New Delhi: It has been 16 years since he left the world but RD Burman continues to live in the hearts of people through his unforgettable compositions in Indian cinema.
As music lovers celebrate Pancham`s 71st birth anniversary tomorrow, some of the closest people to the maverick musician, including his wife and legendary singer Asha Bhonsle, have come together to recall their memories of Burman with a coffee table book and documentary.
Bhonsle, in her piece in the book says that the composer entered her life when she was already an established playback singer but he took her career to newer heights with memorable songs like ``O Mere Sona Re``, ``Chura Liya Hai Tumne``, ``Piya Tu Ab To Aaja``. Their first hit collaboration was with the film ``Teesri Manzil`` in 1966 and thereafter she went on to record a variety of songs with him - cabarets, rock, disco, ghazals, Indian classical music and many more.
"He had heard all the good musicians from around the world. After work, he used to shower at 9 pm and then sit in kurta and lungi and put on 7-8 records which he would listen till 4-5 am," Bhonsle recalls in the book ``Pancham of Eternity`` produced by Shemaroo.
The 76-year-old singer adds that Burman brought fusion and retro in Indian music. He was very fond of original sounds and experimented a lot.
Once he spent one whole night recording sound of rainfall in a Khandala hotel. A go-getter who believed in living in the present, Bhonsle says Pancham did not like to discuss sorrows and problems of life.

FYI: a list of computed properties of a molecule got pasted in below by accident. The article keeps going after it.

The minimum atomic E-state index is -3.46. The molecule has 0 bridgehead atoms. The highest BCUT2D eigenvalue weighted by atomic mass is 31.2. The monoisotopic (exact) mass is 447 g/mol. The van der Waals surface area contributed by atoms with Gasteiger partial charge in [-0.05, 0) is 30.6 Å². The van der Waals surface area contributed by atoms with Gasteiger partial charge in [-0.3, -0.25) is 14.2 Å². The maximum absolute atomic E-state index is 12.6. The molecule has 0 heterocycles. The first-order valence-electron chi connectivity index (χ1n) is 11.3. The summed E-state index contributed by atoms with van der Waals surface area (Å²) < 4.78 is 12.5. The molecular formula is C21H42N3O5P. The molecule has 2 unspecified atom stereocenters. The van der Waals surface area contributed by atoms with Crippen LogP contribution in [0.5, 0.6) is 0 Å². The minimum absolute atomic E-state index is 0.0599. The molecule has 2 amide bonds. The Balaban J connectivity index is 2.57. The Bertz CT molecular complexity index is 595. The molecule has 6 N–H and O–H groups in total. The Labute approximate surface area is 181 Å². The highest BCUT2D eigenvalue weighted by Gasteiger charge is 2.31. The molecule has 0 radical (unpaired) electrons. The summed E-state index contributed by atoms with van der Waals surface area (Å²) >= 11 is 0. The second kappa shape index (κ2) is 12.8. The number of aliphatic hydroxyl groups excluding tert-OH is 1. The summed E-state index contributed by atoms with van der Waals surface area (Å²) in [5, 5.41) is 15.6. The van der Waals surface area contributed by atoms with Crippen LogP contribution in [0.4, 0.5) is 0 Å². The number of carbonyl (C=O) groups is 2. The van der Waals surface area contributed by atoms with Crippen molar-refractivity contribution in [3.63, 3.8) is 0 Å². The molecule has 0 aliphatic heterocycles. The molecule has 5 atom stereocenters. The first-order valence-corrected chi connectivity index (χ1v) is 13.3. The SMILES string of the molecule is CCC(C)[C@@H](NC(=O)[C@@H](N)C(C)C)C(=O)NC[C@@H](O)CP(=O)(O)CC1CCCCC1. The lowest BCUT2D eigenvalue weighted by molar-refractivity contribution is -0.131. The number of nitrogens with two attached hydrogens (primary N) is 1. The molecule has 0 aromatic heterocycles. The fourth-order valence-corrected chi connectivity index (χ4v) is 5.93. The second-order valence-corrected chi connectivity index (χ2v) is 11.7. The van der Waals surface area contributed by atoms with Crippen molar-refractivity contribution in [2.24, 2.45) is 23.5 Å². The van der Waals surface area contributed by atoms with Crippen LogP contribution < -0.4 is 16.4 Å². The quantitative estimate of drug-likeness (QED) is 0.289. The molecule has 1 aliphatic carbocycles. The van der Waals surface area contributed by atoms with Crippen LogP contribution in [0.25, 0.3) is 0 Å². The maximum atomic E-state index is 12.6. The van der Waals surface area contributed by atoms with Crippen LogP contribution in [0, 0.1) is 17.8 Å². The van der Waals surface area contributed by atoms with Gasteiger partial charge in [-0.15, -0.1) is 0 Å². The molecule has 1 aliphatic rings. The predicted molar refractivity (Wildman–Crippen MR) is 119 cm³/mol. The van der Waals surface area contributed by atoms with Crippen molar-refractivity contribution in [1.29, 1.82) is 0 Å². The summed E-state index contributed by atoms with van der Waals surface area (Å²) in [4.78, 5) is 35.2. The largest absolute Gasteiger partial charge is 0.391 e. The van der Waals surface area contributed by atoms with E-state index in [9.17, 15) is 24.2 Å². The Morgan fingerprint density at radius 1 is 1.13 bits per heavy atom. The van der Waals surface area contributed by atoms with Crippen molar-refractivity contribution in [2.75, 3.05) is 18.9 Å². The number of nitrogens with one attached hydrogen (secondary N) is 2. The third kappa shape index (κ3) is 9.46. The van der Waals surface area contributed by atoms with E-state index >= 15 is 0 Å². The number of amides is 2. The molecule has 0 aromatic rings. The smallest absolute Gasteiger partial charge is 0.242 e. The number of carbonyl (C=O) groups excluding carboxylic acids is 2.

Hailing from the princely state of Tripura, the composer truly lived like royalty. "Towards the end as he would give everything to others and a lot of people misused his trust.
He was fond of good food (Bengali, Punjabi, anything), would treat everyone to party time at work and never pass the bill to the producers," Bhonsle says. Noted lyricist Gulzar, who gave soulful numbers like ``Mera Kuch Saaman`` and ``Qatra Qatra`` with Pancham, says he spend some of the best years of his life with the musician.
"He was a big anchor in my life. We had many things in common, like we were both fond of sports.
But I think he was always ahead of me in everything. He was more happy-go-lucky, free spirited, effervescent and always so full of life," Gulzar says.
The Oscar-winning lyricist, who is also a filmmaker, marvels at Pancham``s grasp over the medium of cinema. "He used to understand the film medium very well and contributed to the visualisation.
Suddenly while singing he would ask, ``Do you have a river at the location of filming this? I want to put Majhi``s (boatman``s) voice in the interlude music``. I feel in his music, there are always visuals behind the vocals and music," he adds.